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As airlines slow orders, Boeing"™s output at risk
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As airlines slow orders, Boeing"™s output at risk

A downturn in the global airplane business appears to be gathering speed, and the first big impact is clear: Boeing, which is already cutting production jobs on its 777 jet program in Everett, will likely have to announce further cuts within months.

Experts say the effects of a rapid decline in aircraft orders may ripple through other Boeing jet programs, curtailing planned production increases of the 787 Dreamliner and perhaps even the 737.

Executives at Boeing, which is set to deliver 99 of the large widebody 777s this year, have already said they"™ll cut deliveries to 85 next year and as few as 66 the year after.

Tens of thousands of people work on the 777 at Boeing and its suppliers in this state.

Boeing plans to keep building the 777 at those lowered production rates until production of the replacement 777X model ramps up beyond 2020.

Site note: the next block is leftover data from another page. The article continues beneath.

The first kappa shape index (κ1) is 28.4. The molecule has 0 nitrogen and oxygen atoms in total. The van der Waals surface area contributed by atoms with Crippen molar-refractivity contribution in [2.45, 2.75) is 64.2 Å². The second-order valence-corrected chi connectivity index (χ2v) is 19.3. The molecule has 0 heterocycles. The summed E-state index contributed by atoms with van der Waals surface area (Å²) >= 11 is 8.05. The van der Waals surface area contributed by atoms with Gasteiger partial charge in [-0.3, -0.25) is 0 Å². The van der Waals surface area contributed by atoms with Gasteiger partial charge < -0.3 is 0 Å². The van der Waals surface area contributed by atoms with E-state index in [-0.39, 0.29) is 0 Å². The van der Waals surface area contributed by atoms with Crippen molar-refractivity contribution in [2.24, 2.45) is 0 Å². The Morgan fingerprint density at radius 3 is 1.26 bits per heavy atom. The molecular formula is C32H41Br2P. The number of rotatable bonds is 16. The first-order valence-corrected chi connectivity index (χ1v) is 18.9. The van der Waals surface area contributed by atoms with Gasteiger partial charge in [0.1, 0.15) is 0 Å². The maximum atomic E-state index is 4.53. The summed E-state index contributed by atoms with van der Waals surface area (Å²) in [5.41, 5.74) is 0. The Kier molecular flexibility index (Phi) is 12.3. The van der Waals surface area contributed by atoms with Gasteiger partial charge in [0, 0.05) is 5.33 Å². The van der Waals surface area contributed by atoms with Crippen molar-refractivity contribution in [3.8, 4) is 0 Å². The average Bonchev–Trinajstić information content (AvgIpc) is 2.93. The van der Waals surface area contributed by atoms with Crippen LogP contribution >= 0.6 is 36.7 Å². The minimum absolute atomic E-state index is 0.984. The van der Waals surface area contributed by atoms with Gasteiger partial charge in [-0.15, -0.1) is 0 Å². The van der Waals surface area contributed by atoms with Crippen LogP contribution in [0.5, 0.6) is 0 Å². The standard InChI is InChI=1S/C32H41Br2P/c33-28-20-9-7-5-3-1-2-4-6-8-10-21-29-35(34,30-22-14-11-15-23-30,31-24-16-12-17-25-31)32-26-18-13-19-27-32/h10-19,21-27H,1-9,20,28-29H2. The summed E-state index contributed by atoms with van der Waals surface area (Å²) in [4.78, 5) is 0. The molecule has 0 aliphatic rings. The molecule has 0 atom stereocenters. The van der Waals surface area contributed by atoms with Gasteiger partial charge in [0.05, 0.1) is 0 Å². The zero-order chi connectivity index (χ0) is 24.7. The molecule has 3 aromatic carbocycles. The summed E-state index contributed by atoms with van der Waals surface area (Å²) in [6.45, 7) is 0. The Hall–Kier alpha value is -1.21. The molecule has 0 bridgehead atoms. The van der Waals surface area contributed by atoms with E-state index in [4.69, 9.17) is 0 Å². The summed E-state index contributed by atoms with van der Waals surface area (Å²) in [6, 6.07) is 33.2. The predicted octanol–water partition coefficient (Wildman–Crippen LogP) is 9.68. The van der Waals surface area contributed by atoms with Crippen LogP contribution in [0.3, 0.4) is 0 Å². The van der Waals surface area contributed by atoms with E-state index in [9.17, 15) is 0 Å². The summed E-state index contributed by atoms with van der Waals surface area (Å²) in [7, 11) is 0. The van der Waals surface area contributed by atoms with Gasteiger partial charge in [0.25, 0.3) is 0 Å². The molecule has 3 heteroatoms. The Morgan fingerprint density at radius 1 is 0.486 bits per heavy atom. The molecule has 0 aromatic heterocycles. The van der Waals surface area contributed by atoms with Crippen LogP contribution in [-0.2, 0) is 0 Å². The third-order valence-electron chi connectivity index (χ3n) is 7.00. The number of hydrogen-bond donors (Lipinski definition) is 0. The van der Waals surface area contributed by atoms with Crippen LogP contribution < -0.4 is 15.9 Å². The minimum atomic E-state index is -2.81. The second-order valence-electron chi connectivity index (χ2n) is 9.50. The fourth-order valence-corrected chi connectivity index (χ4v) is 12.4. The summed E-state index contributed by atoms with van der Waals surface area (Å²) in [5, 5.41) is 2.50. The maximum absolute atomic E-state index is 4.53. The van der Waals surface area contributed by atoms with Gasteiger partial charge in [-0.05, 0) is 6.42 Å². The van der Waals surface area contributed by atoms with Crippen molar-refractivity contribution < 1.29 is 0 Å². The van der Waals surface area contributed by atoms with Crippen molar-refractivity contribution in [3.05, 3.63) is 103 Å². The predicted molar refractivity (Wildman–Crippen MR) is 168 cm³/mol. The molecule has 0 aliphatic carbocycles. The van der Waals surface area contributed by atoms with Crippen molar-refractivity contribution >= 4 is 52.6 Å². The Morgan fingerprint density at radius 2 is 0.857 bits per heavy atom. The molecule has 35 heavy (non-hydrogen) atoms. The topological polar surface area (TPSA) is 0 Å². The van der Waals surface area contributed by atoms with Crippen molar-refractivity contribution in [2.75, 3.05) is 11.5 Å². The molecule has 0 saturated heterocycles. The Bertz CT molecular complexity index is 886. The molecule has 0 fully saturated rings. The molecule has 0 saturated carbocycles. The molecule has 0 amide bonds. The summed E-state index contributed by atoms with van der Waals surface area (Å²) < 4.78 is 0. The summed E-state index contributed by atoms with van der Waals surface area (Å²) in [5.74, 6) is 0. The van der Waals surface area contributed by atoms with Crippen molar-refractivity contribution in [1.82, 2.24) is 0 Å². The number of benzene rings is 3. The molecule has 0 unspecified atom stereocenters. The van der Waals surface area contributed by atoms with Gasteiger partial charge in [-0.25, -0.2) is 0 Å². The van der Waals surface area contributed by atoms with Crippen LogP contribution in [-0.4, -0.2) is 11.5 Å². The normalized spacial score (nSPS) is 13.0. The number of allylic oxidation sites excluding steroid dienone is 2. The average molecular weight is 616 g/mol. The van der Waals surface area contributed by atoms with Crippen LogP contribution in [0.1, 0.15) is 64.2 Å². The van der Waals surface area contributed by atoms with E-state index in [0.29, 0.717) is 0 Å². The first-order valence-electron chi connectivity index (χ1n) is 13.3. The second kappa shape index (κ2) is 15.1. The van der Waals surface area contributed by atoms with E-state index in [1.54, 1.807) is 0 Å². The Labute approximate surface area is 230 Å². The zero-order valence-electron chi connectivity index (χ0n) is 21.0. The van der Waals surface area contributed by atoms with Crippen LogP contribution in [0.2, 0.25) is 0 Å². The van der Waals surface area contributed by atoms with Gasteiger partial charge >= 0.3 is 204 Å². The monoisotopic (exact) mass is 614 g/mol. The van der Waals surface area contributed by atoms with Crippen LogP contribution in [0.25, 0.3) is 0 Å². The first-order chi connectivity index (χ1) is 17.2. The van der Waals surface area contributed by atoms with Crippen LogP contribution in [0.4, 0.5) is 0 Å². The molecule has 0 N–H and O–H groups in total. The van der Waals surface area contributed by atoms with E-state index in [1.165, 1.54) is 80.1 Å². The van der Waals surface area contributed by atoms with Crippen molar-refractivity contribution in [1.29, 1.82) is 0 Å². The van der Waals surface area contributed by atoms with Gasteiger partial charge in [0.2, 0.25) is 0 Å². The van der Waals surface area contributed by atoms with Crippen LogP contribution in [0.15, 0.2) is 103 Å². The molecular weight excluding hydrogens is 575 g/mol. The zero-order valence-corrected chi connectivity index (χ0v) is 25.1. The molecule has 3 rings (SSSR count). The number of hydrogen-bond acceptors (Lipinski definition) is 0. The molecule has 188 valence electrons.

But a yawning gap that now looms in the 777 delivery schedule for 2018 and 2019 means even that reduced pace of production isn"™t nearly slow enough.

Boeing"™s success this month in selling 10 of the 777s to Qatar Airways hasn"™t changed that equation.

Industry data compiled by aviation-analysis firm FlightGlobal shows Boeing still has only 29 deliveries of the jet to customers scheduled for 2018 and just nine deliveries the year after.

Boeing, which reports quarterly earnings to Wall Street on Wednesday, declined to comment, though it has publicly acknowledged a looming hole in its 777 production schedule.

Prospects for significant new 777 sales to fill that hole are dim.

After a dozen boom years of soaring orders and rising jet production, a consensus has emerged at aviation gatherings that the airplane industry is stalled and losing altitude.

Sales of current model 777s have dwindled from 194 sales five years ago to just 16 sales so far this year…

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